Now, if the public voted on a manifesto of how they want to leave the EU, especially if that party has a majority, it would make the process so much easier and clearer.
That's why I believe we NEED a general election. I simply can't see how this is going to go through the both houses of Parliament without that election. If the Tory government pushes for a hard brexit, it would be far too easy for either houses of parliament to simply block it because 'that's not what the people voted for'- and many of them wouldn't have.
It's just too complicated to not have an election, and not having an election would be undemocratic (in the eyes of many, including myself)
To be also very very clear, no one is saying that the 'will of the people' shouldn't be followed, but simply that no one really knows what the 'will of the people' actually is. Therefore, an election needs to take place. There will be a constitutional crises, in my opinion, without one.
What you shouldn't believe, however, is that the court of law have 'overturned' the referendum result (which many have falsely suggested), or the MP's are going to try and ignore the referendum result (even with no legal requirement for them to following it. Overturning a referendum result would be completely unprecedented).
Finally, remember what I said, in that whatever manifesto is agreed on is simply our negotiating position and what it is we are striving to achieve in leaving the EU (and not necessarily what we will get). Still, a negotiating position is at least a start! Somewhere to begin so that Article 50 can be triggered.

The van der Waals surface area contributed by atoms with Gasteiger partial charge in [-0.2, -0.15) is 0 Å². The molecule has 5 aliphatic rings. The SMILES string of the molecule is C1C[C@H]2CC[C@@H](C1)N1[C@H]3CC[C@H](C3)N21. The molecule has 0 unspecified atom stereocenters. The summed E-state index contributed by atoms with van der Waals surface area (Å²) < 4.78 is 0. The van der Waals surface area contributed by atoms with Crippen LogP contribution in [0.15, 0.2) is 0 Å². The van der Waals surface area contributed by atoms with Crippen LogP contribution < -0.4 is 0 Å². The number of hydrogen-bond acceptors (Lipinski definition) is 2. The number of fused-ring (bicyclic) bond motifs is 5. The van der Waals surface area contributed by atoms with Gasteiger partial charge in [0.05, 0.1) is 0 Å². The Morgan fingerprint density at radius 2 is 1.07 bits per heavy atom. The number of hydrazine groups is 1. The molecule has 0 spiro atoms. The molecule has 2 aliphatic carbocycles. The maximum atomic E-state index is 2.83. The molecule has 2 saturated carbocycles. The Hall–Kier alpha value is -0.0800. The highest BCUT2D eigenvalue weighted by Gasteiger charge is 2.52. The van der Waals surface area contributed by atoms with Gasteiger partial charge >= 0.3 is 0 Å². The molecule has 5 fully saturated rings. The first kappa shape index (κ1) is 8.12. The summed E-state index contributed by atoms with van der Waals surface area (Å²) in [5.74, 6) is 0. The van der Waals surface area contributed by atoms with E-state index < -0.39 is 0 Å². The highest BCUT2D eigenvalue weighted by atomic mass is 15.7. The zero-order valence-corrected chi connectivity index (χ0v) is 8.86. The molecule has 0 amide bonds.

*some will tell you that 'no Brexit' would be overturning the referendum result, but I don't think it will be. As I've pointed out, and what can't be argued, is that 'Brexit' can take one of many different forms. Those who say '52% have voted to leave the EU' may as well say 'a referendum was taken on what to eat for dinner. 48% said Pizza, 52% said not Pizza'.
However, what if (for arguments sake) 48% of people wanted pizza, 32 % wanted Chinese, and 20% wanted fish and chips? In that scenario, surely the 'will of the people' is to have pizza?
As I said, it's very complicated and there is no simple answer. If the conservatives push for a hard brexit, but more than 2% of the public would rather have no brexit than a hard brexit (extremely probable), then the actual 'will of the people' was to not leave the EU
you made some interesting points and have helped me understand one or two things better. I've been really reading up about this, so am in a better position to comment.
I think I might drill down on something. As you say the High Court didn't overturn Brexit but merely ruled on a point of law that says that Parliament must vote on the triggering of article 50. I don't see how the Supreme Court can overturn that. It's not like there was some equivocation or abstruse legal point that was subject to interpretation, but a pretty black and white issue.
That calls into question Theresa May's intuition and trustworthyness, if 1. She thought she could get this through by the seat of her pants to begin with and 2. That she will secure the Supreme court's backing. The next step would be to go the European courts for a ruling!